Reactions to produce the compounds described herein can be carried out in solvents, which can be selected by one of skill in the art of organic synthesis. Solvents can be substantially nonreactive with the starting materials (reactants), the intermediates, or products under the conditions at which the reactions are carried out, i.e., temperature and pressure. Reactions can be carried out in one solvent or a mixture of more than one solvent. Product or intermediate formation can be monitored according to any suitable method known in the art. For example, product formation can be monitored by spectroscopic means, such as nuclear magnetic resonance spectroscopy (e.g., 1H or 13C) infrared spectroscopy, spectrophotometry (e.g., UV-visible), or mass spectrometry, or by chromatography such as high performance liquid chromatography (HPLC) or thin layer chromatography.

The methods described herein include a method of using the polymeric compounds described above to remove ionic species from a solution. Ionic species that the polymeric compounds described herein are able to remove include cationic species (such as sodium and potassium and their counter ions), anionic species (such as fluoride, chloride, bromide, and iodine and their counter ions), and zwitterionic species and salts and mixtures thereof. Examples of applications of the methods of using the polymeric compounds described herein may include corrosion prevention (e.g., chloride, carbonate, and sulfate control under conditions of combustion), waste remediation (e.g., sulfate extraction from tank waste), toxin control (e.g., mitigating the effects of overexposure to cyanide or fluoride), and health care (i.e., enhanced phosphate anion or potassium cation removal under conditions of hemodialysis or through ingestion by a subject of the polymeric compounds described herein to help reduce elevated ion levels (e.g., phosphate imbalance disorder). Methods of treating or preventing an ion imbalance in a subject include selecting a subject with or suspected of having an ion imbalance and administering to the subject a polymeric compound as described herein. As used herein treating means providing a therapeutic or prophylactic benefit to the subject, e.g., eradicating, reducing, ameliorating, or preventing an indicated disease or symptom.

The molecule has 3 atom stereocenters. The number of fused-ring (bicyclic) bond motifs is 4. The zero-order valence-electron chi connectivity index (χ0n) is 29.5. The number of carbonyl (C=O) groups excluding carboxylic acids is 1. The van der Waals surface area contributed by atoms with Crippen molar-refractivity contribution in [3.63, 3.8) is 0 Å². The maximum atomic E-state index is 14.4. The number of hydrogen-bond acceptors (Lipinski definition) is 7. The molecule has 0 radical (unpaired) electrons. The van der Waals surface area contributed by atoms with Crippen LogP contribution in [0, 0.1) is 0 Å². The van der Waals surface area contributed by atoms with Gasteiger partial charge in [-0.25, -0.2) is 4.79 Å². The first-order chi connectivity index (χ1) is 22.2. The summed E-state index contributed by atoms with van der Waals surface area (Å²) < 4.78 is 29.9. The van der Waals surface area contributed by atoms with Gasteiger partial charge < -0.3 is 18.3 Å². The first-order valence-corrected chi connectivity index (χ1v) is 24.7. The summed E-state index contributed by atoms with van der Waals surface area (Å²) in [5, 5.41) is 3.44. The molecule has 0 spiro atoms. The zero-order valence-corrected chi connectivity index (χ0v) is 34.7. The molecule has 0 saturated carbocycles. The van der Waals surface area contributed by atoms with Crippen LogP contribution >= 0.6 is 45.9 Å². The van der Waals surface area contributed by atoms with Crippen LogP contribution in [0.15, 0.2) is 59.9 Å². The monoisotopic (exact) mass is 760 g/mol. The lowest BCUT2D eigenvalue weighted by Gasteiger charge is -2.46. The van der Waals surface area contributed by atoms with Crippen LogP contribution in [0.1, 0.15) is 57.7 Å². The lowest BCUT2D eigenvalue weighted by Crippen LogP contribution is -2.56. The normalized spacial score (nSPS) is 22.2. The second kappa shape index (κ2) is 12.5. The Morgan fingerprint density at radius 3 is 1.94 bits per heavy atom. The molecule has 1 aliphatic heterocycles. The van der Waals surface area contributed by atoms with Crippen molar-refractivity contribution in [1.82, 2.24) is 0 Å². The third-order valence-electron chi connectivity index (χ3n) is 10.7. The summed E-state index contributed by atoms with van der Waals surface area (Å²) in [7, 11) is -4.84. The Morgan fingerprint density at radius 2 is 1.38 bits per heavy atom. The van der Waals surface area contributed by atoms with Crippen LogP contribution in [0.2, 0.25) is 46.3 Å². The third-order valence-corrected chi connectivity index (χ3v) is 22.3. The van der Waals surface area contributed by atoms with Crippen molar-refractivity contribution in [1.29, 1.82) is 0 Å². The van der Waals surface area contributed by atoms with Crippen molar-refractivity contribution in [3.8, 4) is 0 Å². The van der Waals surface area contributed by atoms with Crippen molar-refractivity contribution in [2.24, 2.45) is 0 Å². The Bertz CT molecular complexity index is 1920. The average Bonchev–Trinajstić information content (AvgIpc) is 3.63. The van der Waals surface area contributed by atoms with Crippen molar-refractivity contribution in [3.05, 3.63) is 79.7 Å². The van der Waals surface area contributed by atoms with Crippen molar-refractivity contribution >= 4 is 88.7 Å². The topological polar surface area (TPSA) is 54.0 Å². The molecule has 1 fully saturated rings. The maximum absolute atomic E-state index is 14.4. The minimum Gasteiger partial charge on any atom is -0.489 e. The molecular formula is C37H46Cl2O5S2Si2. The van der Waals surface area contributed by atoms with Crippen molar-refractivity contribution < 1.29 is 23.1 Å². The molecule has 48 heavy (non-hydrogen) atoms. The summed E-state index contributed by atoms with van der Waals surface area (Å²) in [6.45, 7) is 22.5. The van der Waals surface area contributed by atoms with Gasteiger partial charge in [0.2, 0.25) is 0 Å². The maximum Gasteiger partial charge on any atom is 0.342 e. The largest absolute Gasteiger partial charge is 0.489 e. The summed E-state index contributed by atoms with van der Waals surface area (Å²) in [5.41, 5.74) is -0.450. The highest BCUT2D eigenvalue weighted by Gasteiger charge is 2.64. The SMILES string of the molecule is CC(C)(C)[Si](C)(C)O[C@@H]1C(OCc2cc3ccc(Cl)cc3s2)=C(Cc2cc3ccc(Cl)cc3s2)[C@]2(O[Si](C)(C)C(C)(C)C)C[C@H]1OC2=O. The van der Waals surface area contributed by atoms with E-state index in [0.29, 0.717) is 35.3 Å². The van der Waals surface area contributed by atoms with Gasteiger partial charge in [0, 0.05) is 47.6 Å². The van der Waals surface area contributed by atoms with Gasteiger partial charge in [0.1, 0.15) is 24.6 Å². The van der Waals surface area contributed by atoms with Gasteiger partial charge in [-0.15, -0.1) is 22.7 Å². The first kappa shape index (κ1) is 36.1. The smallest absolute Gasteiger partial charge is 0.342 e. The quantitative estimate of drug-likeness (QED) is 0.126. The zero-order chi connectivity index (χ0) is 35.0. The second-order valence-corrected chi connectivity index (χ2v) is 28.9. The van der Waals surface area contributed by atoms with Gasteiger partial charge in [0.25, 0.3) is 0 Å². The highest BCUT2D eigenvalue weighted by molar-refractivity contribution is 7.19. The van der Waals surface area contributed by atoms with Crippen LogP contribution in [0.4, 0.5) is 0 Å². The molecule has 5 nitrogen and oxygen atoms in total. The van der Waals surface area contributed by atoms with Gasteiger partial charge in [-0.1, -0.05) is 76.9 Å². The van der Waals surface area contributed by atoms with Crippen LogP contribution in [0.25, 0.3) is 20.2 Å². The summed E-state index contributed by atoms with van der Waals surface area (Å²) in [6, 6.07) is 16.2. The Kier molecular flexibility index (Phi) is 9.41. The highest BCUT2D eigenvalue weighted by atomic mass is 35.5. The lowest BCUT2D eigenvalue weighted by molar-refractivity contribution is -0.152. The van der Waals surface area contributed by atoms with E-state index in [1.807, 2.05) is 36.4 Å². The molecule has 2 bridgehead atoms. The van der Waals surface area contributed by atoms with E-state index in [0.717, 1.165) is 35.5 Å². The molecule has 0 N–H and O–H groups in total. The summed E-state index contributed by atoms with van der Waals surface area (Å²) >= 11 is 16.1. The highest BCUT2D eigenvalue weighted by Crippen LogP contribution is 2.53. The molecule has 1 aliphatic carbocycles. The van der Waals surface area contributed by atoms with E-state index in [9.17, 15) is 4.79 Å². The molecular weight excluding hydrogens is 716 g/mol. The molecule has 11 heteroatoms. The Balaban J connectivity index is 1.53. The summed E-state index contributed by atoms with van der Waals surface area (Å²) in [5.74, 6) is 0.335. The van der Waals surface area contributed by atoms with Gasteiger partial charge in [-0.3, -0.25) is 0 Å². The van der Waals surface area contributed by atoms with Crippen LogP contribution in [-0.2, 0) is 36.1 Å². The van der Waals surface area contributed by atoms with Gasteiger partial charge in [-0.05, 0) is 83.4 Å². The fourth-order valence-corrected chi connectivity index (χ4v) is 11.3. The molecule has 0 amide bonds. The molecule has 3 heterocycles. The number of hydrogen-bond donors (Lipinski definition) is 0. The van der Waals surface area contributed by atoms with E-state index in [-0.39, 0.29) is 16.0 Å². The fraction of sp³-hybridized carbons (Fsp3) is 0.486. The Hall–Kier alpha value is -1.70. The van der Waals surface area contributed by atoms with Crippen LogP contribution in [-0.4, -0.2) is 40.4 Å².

The polymeric compounds described herein can be provided in a pharmaceutical composition for administering to a subject. Depending on the intended mode of administration, the pharmaceutical composition can be in the form of solid, semi-solid or liquid dosage forms, such as, for example, tablets, suppositories, pills, capsules, powders, liquids, or suspensions, preferably in unit dosage form suitable for single administration of a precise dosage. The compositions will include an effective amount of the compounds described herein in combination with a pharmaceutically acceptable carrier and, in addition, may include other medicinal agents, pharmaceutical agents, carriers, or diluents. By pharmaceutically acceptable is meant a material that is not biologically or otherwise undesirable, which can be administered to an individual along with the selected substrate without causing significant undesirable biological effects or interacting in a deleterious manner with any of the other components of the pharmaceutical composition in which it is contained.